All juiced up

The cone’s profile was obtained with an 18 kHz depth sounder aboard CCGS John P Tully. The blue stem shows the 700-metre-long volcanic plume. Image courtesy Canadian Geological Survey
The cone’s profile was obtained with an 18 kHz depth sounder aboard CCGS John P Tully. The blue stem shows the 700-metre-long volcanic plume. Image courtesy Canadian Geological Survey

An active volcanic cone is venting large amounts of gas one kilometre beneath the swelling ocean of Duu Guusd the west coast of Haida Gwaii.

On September 28 scientists announced their discovery of the calcium carbonate encrusted mound, located 123 kilometres northeast of SGaan Kinghlas. They came across it during an expedition to explore the Queen Charlotte-Fairweather fault system that runs from Vancouver Island to Southeast Alaska.

The cone stands in a volcanic field with gas plumes bursting 700 metres high from multiple vents. The absence of fresh lava suggests it’s a mud-volcano.

“We think its methane,” speculated team-member and marine geologist. Dr H Gary Greene. “The reason for that is because of the chemosynthetic communities living around it. Clams and worms live off of bacteria that convert sulphides into energy. This is associated with methane seep.” The jets of methane would also explain the calcium-carbonate deposits that carpet the area. The seeping gas could be from buried and deteriorating organic matter or from a mantel source.

Scientists describe the surrounding marine-life as exotic and unusual. Because the community lives in complete darkness, it depends on ‘chemosynthesis’, meaning it derives energy from chemical sources, whereas terrestrial communities are based on ‘photosynthesis’, meaning they make energy from sunlight. The community includes thin-shelled mussels, 18-inch-long tubeworms, and clusters of iron-rich clams called Calyptogena elongota. Other clams that have been collected are harder to identify, and the teams will need to consult experts to confirm they haven’t come across undiscovered species.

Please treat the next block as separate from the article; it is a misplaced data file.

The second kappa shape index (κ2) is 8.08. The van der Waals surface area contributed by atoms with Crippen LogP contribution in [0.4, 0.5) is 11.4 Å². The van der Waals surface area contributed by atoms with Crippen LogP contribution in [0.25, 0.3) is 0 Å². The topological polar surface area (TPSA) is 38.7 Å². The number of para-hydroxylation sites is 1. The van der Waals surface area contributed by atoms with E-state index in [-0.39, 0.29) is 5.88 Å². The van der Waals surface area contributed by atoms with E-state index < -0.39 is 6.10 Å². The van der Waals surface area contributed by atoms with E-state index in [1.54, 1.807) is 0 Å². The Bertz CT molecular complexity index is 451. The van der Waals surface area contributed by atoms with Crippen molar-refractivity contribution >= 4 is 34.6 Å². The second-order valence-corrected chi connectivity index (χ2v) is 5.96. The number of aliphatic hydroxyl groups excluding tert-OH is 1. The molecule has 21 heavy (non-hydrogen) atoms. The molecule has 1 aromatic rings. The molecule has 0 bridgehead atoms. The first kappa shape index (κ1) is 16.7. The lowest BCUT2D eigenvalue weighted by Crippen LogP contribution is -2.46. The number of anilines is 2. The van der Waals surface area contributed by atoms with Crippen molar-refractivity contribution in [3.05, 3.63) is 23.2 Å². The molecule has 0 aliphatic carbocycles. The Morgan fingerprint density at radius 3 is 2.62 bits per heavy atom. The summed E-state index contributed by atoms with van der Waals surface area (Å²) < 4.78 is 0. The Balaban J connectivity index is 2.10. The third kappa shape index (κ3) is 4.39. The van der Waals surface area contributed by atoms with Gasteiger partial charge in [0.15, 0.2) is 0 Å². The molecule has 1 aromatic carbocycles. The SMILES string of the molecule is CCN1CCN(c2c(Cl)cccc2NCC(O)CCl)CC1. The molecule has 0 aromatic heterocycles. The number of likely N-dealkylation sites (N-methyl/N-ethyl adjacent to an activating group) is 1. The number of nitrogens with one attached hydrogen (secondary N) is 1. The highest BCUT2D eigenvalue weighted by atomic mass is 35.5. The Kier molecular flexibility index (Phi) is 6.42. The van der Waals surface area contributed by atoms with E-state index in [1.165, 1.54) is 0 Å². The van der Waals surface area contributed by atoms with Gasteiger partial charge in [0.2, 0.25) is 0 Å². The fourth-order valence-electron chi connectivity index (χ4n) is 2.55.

The volcanic field is full of deep sea geological features, including tall calcium-carbonate chimneys and vast landslides reaching along the muddy bottom. Seismic readings suggest there may also be many other volcanic cones in the area. In fact, it now appears that the entire fault-system is scattered with volcanic centres. The expedition found that the region separating the North American Plate from the Pacific Plate is actively leaking gas and fluids.

“The whole fault-zone is juiced up,” Dr Greene explained. “Perhaps it’s from a heat force deep in the earth, we don’t know. This is all kind of new. There is a lot of speculation going on right now because there is so much fluid flow along this fault.”

The international team that made the discovery originally set forth aboard CCGS John P Tully to determine the slip-rate of the Pacific Plate. That calculation will help seismologists predict the size, likelihood and hazards of seismic activity.

When they found the volcano, a robotic submersible took photos and samples of the area. After analysis of this material marine geologists will be able to gauge the volcano’s activity and understand its origin. Scientists plan to return to the region to create high-resolution images of the area and to take further samples.

The volcano is located at 54°08’34.8”N 134°28’30.7”W, 123 km north-east of SGaan Kinghlas Bowie Seamount and 91 km west of K’iis Gwaay Langara Island.

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